Tag Archives: laughter

“Hello, I’m a Stand-Up Comedian.” “And I’m PC.”

After the events of this past week [and given the temporary resolution] now is as good a time as any to have a little bit of fun. With so many of us actively fighting for both our rights and the rights of those who cannot speak for themselves a momentary reprieve is needed, a way of recovering in between bouts. It may even be a good idea to turn to comedy, to try laughter in the face of the shockingly grim edicts being rained down by a particular governmental administration.

For a broad number of reasons 2017 appears to be the only year where the current POTUS could ever have been inaugurated. It’s not just our contemporary political landscape that has become so dauntingly complex, however, the same can be said of the comedic sphere as well.

Back in 2015 comedian Jerry Seinfeld was a guest on the ESPN podcast The Herd with Colin Cowherd where he responded to the host commenting about other notable stand-up comedians opting to steer clear of performing on college campuses.

“I don’t play colleges, but I hear a lot of people tell me, ‘Don’t go near colleges. They’re so PC.’

He elaborated on that a bit, saying-

[College students] just want to use these words: ‘That’s racist;’ ‘That’s sexist;’ ‘That’s prejudiced.’ They don’t know even know what they’re talkin’ about.”

-before agreeing with Cowherd that these people are “hurting comedy.”

My favourite thing about this is the

My favourite thing about this is the “PRESENTED BY PROGRESSIVE” right at the bottom.

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The 3 Best Pieces of Advice I’ve Received in 3 Years of Marriage

I started writing for the blog a little before I got married. Around the time of my anniversary each year, I’ve written a post about my married experience. For my first anniversary I shared “4 Things I Didn’t Expect” (about marriage) and last year I gave you “4 Reasons Why Marriage is Worth the Risk (Even in the Age of Ashley Madison)“. This year I was thinking about what sort of married life wisdom I could share with you, and the only thing that came to mind was advice that older and wiser people had told me. So, as my third wedding anniversary approaches (next month) I’ve decided to share the three best pieces of advice I’ve received during my marriage.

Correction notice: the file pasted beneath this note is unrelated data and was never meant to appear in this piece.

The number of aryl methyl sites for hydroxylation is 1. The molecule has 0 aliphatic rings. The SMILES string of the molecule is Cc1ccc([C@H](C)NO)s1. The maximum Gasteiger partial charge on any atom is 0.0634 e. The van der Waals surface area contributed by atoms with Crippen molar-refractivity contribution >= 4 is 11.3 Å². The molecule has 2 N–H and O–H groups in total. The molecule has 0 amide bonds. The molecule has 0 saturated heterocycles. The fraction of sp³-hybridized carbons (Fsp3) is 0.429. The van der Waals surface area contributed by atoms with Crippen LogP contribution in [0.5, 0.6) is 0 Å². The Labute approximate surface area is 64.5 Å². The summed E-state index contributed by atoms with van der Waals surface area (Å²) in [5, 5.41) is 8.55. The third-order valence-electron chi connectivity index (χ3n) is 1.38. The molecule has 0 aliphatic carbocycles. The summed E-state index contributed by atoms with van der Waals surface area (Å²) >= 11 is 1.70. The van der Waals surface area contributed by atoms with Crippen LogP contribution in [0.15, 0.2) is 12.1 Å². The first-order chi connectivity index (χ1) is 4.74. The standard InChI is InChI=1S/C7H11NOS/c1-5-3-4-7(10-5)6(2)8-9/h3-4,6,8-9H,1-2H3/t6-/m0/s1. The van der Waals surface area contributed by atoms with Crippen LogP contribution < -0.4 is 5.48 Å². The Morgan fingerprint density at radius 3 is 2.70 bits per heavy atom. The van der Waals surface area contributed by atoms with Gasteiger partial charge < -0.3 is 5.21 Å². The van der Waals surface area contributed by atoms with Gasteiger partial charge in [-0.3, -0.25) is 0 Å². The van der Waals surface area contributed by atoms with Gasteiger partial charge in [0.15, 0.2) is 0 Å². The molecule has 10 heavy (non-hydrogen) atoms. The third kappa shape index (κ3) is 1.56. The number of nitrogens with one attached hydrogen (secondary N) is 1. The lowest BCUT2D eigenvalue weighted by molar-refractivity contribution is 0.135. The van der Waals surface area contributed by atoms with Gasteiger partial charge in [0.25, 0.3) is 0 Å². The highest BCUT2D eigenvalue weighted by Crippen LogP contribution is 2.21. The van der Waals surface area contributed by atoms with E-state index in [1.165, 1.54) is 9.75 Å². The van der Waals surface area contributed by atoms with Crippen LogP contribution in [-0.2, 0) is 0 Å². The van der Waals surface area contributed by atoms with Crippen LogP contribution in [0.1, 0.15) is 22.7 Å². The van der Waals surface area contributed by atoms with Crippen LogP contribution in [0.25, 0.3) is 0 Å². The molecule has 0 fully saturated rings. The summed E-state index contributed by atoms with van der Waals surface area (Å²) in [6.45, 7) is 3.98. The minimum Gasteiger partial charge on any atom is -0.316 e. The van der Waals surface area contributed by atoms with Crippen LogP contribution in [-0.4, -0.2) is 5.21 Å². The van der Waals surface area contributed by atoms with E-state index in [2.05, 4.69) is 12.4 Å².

1. Go to Bed Angry (Sometimes)

I’ve always been a fighter when it comes to my relationships. I think that discussing an issue can allow you to unearth the deeper problem and talking things out can keep you from feeling resentment. By the time I got married I had also heard and/or read one piece of marriage advice over and over again: don’t go to bed angry.

I’m glad someone told me to cast that advice aside.

Instead, they suggested that sometimes we really should go to bed angry. Because sometimes, even the best of us want to strangle our partner for a reason that will seem pretty silly the next day. Often, by postponing that impulse to vent your irritation, you can avoid making an argument out of something that doesn’t really matter.

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Socially Conscious Comedy Part II: Key and Peele on Being Black in America

Seeing how I love to pretend that binge-watching comedy sketches counts as research, I decided to follow up on last week’s post about Amy Schumer with a post about Key and Peele.

I find a lot of Schumer’s work funny because I can relate to it. It’s not quite the same with Key and Peele, since I am neither black, nor male, nor American.

Although sometimes their characters aren’t male either.

Even though I have little in common with Jordan Peele and Keegan-Michael Key, I do find their work hilarious. They do a variety of flawless impressions and have a much wider range than Schumer, who generally sticks to one (albeit very funny) schtick.

Like Schumer, they also take on some very serious social issues in their comedy. Since they are both half-black, Key and Peele often touch on the way racism affects the lives of black or biracial individuals. Below, I’ve included three racial inequalities that Key and Peele do a great job revealing via their sketches.

1) Racial Profiling and Police Violence

As a Canadian, the prevalence of police violence towards black Americans blows my mind.  Don’t get me wrong, Canada certainly has our own problems when it comes to police violence. That said, our more recent incidents of violence are due to taser-overuse, rather than unnecessary use of a firearm. It’s uncomfortable to watch cases of police violence when they are discussed on American news, since the focus tends to be on whether or not the victim of police violence “deserved it.” Black victims, even twelve-year-olds with pellet guns, are framed as threatening, in order to excuse why a cop discharged their firearm.

Key and Peele often subvert this “threatening black man” trope in their sketches. In “Flash Mob” and “White Zombies” Key and Peele play non-threatening black men who are mistaken as dangerous by the white people (or white zombies) around them.

Similarly, “Solution to Racial Profiling” mocks the racial double-standard that fames black youth in hoodies as “thugs” while their white peers are described as “misunderstood”.

One of their more serious sketches, “Negrotown,” addresses police violence directly, by imagining a world where police violence and racial profiling no longer existed.